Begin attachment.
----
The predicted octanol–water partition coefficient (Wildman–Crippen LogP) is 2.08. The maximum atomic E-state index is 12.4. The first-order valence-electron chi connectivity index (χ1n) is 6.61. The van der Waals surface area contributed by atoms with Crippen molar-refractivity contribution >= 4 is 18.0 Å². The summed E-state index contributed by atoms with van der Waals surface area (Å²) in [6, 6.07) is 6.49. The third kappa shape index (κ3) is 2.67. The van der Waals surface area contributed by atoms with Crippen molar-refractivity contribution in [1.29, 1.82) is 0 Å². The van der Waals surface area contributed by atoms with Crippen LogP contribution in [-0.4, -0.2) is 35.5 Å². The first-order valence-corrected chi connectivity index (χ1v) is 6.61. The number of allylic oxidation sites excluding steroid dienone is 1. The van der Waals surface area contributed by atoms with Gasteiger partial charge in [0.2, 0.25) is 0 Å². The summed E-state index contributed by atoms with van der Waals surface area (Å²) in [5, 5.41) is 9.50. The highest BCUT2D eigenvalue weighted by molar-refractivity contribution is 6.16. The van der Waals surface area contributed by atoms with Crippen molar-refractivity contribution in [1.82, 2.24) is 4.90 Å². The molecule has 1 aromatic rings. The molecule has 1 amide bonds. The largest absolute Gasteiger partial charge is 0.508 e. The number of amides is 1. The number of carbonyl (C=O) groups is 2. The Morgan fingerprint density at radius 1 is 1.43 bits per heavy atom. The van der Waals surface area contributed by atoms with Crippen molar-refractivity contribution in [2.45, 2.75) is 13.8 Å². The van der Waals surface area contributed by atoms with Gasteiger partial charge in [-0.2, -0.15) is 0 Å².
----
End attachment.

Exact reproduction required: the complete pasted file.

The predicted octanol–water partition coefficient (Wildman–Crippen LogP) is 2.08. The maximum atomic E-state index is 12.4. The first-order valence-electron chi connectivity index (χ1n) is 6.61. The van der Waals surface area contributed by atoms with Crippen molar-refractivity contribution >= 4 is 18.0 Å². The summed E-state index contributed by atoms with van der Waals surface area (Å²) in [6, 6.07) is 6.49. The third kappa shape index (κ3) is 2.67. The van der Waals surface area contributed by atoms with Crippen molar-refractivity contribution in [1.29, 1.82) is 0 Å². The van der Waals surface area contributed by atoms with Crippen LogP contribution in [-0.4, -0.2) is 35.5 Å². The first-order valence-corrected chi connectivity index (χ1v) is 6.61. The number of allylic oxidation sites excluding steroid dienone is 1. The van der Waals surface area contributed by atoms with Gasteiger partial charge in [0.2, 0.25) is 0 Å². The summed E-state index contributed by atoms with van der Waals surface area (Å²) in [5, 5.41) is 9.50. The highest BCUT2D eigenvalue weighted by molar-refractivity contribution is 6.16. The van der Waals surface area contributed by atoms with Crippen molar-refractivity contribution in [1.82, 2.24) is 4.90 Å². The molecule has 1 aromatic rings. The molecule has 1 amide bonds. The largest absolute Gasteiger partial charge is 0.508 e. The number of amides is 1. The number of carbonyl (C=O) groups is 2. The Morgan fingerprint density at radius 1 is 1.43 bits per heavy atom. The van der Waals surface area contributed by atoms with Crippen molar-refractivity contribution in [2.45, 2.75) is 13.8 Å². The van der Waals surface area contributed by atoms with Gasteiger partial charge in [-0.2, -0.15) is 0 Å².